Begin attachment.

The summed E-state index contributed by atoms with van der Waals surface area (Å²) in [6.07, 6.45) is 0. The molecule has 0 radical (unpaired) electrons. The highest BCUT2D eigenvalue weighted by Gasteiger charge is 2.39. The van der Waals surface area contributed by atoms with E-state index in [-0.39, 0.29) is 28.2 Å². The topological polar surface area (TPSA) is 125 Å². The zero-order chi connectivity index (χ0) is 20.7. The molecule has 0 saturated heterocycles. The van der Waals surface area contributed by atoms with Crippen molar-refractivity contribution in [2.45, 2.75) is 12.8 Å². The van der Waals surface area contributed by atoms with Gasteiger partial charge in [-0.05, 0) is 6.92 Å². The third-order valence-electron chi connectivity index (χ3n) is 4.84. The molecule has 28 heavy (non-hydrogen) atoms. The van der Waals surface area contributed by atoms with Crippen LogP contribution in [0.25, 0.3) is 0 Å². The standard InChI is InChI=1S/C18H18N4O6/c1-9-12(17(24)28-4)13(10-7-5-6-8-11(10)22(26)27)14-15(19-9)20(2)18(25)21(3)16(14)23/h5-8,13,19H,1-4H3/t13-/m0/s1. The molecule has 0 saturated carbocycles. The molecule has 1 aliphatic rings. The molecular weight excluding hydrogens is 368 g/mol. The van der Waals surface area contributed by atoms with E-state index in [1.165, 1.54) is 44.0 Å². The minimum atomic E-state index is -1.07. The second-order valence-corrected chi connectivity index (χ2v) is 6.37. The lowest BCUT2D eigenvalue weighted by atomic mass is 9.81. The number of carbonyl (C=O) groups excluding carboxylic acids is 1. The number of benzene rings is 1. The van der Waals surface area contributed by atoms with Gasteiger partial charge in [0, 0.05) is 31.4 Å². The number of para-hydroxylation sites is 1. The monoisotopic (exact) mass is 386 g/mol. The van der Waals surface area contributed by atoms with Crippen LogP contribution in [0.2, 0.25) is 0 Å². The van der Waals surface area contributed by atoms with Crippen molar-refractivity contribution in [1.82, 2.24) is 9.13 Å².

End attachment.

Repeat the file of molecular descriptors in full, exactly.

The summed E-state index contributed by atoms with van der Waals surface area (Å²) in [6.07, 6.45) is 0. The molecule has 0 radical (unpaired) electrons. The highest BCUT2D eigenvalue weighted by Gasteiger charge is 2.39. The van der Waals surface area contributed by atoms with E-state index in [-0.39, 0.29) is 28.2 Å². The topological polar surface area (TPSA) is 125 Å². The zero-order chi connectivity index (χ0) is 20.7. The molecule has 0 saturated heterocycles. The van der Waals surface area contributed by atoms with Crippen molar-refractivity contribution in [2.45, 2.75) is 12.8 Å². The van der Waals surface area contributed by atoms with Gasteiger partial charge in [-0.05, 0) is 6.92 Å². The third-order valence-electron chi connectivity index (χ3n) is 4.84. The molecule has 28 heavy (non-hydrogen) atoms. The van der Waals surface area contributed by atoms with Crippen LogP contribution in [0.25, 0.3) is 0 Å². The standard InChI is InChI=1S/C18H18N4O6/c1-9-12(17(24)28-4)13(10-7-5-6-8-11(10)22(26)27)14-15(19-9)20(2)18(25)21(3)16(14)23/h5-8,13,19H,1-4H3/t13-/m0/s1. The molecule has 0 saturated carbocycles. The molecule has 1 aliphatic rings. The molecular weight excluding hydrogens is 368 g/mol. The van der Waals surface area contributed by atoms with E-state index in [1.165, 1.54) is 44.0 Å². The minimum atomic E-state index is -1.07. The second-order valence-corrected chi connectivity index (χ2v) is 6.37. The lowest BCUT2D eigenvalue weighted by atomic mass is 9.81. The number of carbonyl (C=O) groups excluding carboxylic acids is 1. The number of benzene rings is 1. The van der Waals surface area contributed by atoms with Gasteiger partial charge in [0, 0.05) is 31.4 Å². The number of para-hydroxylation sites is 1. The monoisotopic (exact) mass is 386 g/mol. The van der Waals surface area contributed by atoms with Crippen LogP contribution in [0.2, 0.25) is 0 Å². The van der Waals surface area contributed by atoms with Crippen molar-refractivity contribution in [1.82, 2.24) is 9.13 Å².